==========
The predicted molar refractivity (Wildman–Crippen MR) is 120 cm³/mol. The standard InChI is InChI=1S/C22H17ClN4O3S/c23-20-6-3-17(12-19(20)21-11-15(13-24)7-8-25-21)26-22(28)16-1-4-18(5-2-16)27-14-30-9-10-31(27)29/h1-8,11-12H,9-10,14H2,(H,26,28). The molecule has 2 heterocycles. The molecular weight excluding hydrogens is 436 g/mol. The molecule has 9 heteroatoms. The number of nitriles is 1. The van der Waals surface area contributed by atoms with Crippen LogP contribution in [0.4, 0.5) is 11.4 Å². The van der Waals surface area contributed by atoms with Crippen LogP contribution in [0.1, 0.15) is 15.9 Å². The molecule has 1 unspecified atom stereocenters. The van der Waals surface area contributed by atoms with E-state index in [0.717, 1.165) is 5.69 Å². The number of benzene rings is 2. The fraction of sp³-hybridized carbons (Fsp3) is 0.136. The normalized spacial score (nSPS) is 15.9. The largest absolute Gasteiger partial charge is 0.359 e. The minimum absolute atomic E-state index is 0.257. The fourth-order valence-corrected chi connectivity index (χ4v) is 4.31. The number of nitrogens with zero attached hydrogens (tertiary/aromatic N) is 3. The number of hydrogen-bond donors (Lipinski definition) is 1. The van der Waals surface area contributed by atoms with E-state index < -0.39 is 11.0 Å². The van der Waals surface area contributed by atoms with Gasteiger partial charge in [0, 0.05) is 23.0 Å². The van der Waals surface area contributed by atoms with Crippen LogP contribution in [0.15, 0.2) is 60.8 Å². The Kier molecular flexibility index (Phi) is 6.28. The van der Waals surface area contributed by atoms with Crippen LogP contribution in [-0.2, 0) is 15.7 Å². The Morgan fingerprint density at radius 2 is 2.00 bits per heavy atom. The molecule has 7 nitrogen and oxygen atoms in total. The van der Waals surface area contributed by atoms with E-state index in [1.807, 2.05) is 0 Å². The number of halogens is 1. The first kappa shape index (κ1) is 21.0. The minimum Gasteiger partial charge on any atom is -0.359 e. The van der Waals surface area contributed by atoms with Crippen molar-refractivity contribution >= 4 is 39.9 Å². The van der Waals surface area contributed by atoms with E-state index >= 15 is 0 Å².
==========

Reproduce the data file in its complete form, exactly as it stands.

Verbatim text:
The predicted molar refractivity (Wildman–Crippen MR) is 120 cm³/mol. The standard InChI is InChI=1S/C22H17ClN4O3S/c23-20-6-3-17(12-19(20)21-11-15(13-24)7-8-25-21)26-22(28)16-1-4-18(5-2-16)27-14-30-9-10-31(27)29/h1-8,11-12H,9-10,14H2,(H,26,28). The molecule has 2 heterocycles. The molecular weight excluding hydrogens is 436 g/mol. The molecule has 9 heteroatoms. The number of nitriles is 1. The van der Waals surface area contributed by atoms with Crippen LogP contribution in [0.4, 0.5) is 11.4 Å². The van der Waals surface area contributed by atoms with Crippen LogP contribution in [0.1, 0.15) is 15.9 Å². The molecule has 1 unspecified atom stereocenters. The van der Waals surface area contributed by atoms with E-state index in [0.717, 1.165) is 5.69 Å². The number of benzene rings is 2. The fraction of sp³-hybridized carbons (Fsp3) is 0.136. The normalized spacial score (nSPS) is 15.9. The largest absolute Gasteiger partial charge is 0.359 e. The minimum absolute atomic E-state index is 0.257. The fourth-order valence-corrected chi connectivity index (χ4v) is 4.31. The number of nitrogens with zero attached hydrogens (tertiary/aromatic N) is 3. The number of hydrogen-bond donors (Lipinski definition) is 1. The van der Waals surface area contributed by atoms with E-state index < -0.39 is 11.0 Å². The van der Waals surface area contributed by atoms with Gasteiger partial charge in [0, 0.05) is 23.0 Å². The van der Waals surface area contributed by atoms with Crippen LogP contribution in [0.15, 0.2) is 60.8 Å². The Kier molecular flexibility index (Phi) is 6.28. The van der Waals surface area contributed by atoms with Crippen LogP contribution in [-0.2, 0) is 15.7 Å². The Morgan fingerprint density at radius 2 is 2.00 bits per heavy atom. The molecule has 7 nitrogen and oxygen atoms in total. The van der Waals surface area contributed by atoms with E-state index in [1.807, 2.05) is 0 Å². The number of halogens is 1. The first kappa shape index (κ1) is 21.0. The minimum Gasteiger partial charge on any atom is -0.359 e. The van der Waals surface area contributed by atoms with Crippen molar-refractivity contribution >= 4 is 39.9 Å². The van der Waals surface area contributed by atoms with E-state index >= 15 is 0 Å².